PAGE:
Pollen will be focusing on loans to entrepreneurs in Columbia and Ecuador, where most of the cut flowers sold in the United States originate.  For now, we are giving priority to entrepreneurs who create with their own hands what they sell.

Keep up with Pollen’s lending at www.kiva.org/lender/pollenfloraldesign

FAQ’s: Can You Recommend a Green [insert wedding vendor type here]?

Sure!  I’m happy to recommend caterers, invitation designers, photographers, etc. that I’ve enjoyed working with, and share Pollen’s interest in greener weddings!  Putting together a little directory of other green wedding vendors that I know seemed like a simple idea.  After talking with the folks at Spilled Ink Press, we realized that this simple idea has a lot more potential.

And the Chicago Green Wedding Alliance was born!  The CGWA is a group of like-minded vendors who are working to encourage more mindful weddings and commitment ceremonies.  We’re putting together a directory and a website, planning a workshop on greener weddings, and planning a green wedding show/tour.

The CGWA has a core group of very involved founding members.  Our first task has been to figure out how to vet candidates for membership.  Until we finalize that procedure, let me direct you to the people who have been actively involved with founding the group.

InvitationsSpilled Ink Press, Tweedle Press

VenuesLogan Square Kitchen, West Loop Studio

CaterersCity Provisions, FIG Catering, Lula Cafe

JewelryGreen Diva Jewelry

FavorsKatherine Anne Confections

PhotographyChristina Noel Photography, Light on Life Images, Vrai

PlannersLisa Gordon Events

Gifts/RegistryUrban Worm Girl

If you’re a vendor interested in getting involved with the Chicago Green Wedding Alliance (or if you are involved and I forgot to list you here!), please contact me!  You can reach me by email at lynn (at) pollenfloraldesign.com

Spilled Ink Press is a husband and wife team of former architects that now design custom wedding invitations, party invitations, stationery of all kinds, and greeting cards.

Green Wedding Vendors Unite!

The folks at Pollen, Spilled Ink Press and Logan Square Kitchen have been hatching a plan.  A plan to get like-minded wedding vendors together.  And we did it!

Earlier this week, we pulled together a group of eco-friendly Chicago area wedding vendors to talk about ways we can work together to educate consumers, ourselves, and other vendors about being mindful of the choices we make when planning events.  Some of the ideas we’re talking about are to create a directory of eco-friendly wedding vendors, put together a website for the green wedding vendor community, and host a green wedding show.  And of course, we’ll be holding regular networking events to bring together the community of mindful wedding vendors.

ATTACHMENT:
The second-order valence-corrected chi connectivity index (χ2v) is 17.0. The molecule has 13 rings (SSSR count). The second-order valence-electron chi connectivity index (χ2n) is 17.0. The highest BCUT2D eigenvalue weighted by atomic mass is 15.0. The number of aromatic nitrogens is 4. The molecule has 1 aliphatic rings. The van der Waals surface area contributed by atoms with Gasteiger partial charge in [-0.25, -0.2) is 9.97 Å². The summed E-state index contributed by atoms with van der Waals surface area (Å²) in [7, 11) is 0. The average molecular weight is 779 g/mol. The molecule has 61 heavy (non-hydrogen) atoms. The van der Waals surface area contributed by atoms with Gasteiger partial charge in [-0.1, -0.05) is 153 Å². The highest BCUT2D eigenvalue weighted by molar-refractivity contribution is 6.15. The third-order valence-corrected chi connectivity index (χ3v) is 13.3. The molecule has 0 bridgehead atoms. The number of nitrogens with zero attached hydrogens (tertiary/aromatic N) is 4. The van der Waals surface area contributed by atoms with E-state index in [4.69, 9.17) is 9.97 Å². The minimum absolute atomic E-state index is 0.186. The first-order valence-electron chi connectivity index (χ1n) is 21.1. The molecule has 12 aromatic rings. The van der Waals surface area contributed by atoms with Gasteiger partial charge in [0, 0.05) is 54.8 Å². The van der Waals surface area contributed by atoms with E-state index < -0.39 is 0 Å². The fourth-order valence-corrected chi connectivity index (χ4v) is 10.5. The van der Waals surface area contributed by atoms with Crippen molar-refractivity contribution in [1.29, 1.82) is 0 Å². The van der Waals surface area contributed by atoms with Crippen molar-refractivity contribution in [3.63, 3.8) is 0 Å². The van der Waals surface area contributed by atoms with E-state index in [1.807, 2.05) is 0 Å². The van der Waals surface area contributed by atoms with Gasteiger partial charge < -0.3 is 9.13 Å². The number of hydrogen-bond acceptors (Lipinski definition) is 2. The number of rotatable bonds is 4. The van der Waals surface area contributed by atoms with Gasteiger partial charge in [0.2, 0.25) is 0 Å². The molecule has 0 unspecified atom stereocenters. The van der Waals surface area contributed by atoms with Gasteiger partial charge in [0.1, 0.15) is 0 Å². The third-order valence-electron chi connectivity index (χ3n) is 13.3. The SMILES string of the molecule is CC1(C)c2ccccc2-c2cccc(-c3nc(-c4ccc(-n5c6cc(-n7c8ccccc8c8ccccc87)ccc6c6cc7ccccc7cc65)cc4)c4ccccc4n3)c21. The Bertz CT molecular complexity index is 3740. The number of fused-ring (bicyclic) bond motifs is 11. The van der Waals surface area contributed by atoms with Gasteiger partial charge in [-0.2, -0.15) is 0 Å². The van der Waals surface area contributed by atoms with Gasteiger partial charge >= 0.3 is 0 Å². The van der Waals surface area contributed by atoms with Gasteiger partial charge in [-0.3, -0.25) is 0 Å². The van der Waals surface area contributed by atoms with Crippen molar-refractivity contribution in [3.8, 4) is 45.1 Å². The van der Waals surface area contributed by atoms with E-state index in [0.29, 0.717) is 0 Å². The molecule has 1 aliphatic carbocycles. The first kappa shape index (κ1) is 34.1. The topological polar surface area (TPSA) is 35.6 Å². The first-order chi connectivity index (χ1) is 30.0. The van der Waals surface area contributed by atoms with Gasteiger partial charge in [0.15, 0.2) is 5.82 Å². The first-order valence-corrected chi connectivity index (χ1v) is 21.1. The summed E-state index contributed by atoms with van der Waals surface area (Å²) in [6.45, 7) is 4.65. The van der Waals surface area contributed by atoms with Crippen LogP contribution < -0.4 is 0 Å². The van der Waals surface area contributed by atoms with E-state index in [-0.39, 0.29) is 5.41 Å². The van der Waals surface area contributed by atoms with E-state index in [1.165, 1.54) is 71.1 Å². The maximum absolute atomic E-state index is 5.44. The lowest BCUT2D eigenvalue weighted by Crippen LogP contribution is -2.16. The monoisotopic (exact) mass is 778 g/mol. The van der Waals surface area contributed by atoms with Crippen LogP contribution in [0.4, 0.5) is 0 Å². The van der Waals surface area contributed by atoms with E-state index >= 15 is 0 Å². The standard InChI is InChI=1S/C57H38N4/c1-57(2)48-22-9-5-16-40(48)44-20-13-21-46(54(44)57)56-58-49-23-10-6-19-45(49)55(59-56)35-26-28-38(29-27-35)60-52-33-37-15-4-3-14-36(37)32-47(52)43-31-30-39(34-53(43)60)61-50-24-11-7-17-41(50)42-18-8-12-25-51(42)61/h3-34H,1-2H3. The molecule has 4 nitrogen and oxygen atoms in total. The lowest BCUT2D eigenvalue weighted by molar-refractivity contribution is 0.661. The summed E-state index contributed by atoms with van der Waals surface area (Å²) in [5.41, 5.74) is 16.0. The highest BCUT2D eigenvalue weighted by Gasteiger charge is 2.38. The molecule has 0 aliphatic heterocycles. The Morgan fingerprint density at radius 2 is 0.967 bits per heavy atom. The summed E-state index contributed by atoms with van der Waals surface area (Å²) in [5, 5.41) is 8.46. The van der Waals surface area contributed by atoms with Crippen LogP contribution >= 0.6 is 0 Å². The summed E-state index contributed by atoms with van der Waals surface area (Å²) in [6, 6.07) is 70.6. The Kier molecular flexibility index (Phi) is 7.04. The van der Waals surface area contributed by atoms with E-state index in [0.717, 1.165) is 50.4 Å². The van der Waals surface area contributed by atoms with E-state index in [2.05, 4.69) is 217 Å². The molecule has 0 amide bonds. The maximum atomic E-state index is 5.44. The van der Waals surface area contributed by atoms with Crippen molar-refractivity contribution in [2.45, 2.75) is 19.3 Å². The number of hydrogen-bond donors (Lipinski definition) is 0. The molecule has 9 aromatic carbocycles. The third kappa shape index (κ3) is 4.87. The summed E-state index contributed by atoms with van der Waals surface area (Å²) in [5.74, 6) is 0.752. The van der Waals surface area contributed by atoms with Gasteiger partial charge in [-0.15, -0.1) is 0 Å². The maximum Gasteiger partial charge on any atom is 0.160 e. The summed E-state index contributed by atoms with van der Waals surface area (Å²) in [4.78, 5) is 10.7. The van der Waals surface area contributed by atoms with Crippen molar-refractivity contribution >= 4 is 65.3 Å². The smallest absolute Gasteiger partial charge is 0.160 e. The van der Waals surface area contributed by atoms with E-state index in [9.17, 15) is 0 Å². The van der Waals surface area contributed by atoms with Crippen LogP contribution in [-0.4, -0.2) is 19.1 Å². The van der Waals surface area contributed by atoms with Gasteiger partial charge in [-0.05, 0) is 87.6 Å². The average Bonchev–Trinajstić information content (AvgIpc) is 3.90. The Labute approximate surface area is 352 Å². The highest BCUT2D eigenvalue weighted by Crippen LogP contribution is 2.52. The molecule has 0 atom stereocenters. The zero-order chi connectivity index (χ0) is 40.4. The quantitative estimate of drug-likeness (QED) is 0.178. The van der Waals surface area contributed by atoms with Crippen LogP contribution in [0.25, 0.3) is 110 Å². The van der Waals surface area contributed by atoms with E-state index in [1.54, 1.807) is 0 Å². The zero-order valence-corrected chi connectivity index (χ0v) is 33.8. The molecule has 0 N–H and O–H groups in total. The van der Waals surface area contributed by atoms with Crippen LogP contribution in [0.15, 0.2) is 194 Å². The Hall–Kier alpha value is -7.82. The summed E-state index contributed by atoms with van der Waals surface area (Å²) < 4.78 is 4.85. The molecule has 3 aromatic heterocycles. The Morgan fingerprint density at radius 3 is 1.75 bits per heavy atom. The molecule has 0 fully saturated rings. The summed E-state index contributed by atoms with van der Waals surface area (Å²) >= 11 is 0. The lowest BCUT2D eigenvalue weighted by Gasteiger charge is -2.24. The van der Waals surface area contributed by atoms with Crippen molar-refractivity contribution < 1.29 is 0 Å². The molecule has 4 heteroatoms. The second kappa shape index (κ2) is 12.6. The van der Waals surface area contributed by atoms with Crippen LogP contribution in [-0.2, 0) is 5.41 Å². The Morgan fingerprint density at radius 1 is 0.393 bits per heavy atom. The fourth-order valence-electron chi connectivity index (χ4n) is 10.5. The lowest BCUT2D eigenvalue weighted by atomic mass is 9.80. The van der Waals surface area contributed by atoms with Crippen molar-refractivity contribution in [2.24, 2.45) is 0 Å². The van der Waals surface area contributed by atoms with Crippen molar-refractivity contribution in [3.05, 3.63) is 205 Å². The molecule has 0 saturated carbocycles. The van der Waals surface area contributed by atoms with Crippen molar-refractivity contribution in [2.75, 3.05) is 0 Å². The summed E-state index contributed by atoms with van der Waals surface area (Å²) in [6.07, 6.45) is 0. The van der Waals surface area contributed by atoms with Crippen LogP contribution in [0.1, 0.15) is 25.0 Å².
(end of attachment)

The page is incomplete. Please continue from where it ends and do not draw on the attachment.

If you’d like to join the group, please send an email to me at lynn(at)pollenfloraldesign.com.  We’re so excited to get this community together!

Green Wedding Vendor Happy Hour

I’m so excited to be working with my friends at Spilled Ink Press and Logan Square Kitchen to organize a green wedding vendor networking event!  First, the details (which can also be found in the pingg invite and Facebook event).

  • Wednesday, March 10, 2010
  • 6-8PM
  • Logan Square Kitchen (2333 N. Milwaukee, Chicago, IL)

Feel free to bring a drink or beverage to share.  I’ll be stopping at Provenance on my way there to pick up something tasty.

I’ve been talking with Amanda and Tony of Spilled Ink Press about ideas for getting together an alliance of Chicago-area green wedding vendors.  This would create an opportunity to educate consumers and other vendors while establishing a referral network of like-minded vendors.  Sounds cool, right?  We think so!

So if you’re a green wedding vendor, come by on Wednesday!  Photographers, florists, wedding planners, caterers…  We’d love to meet you!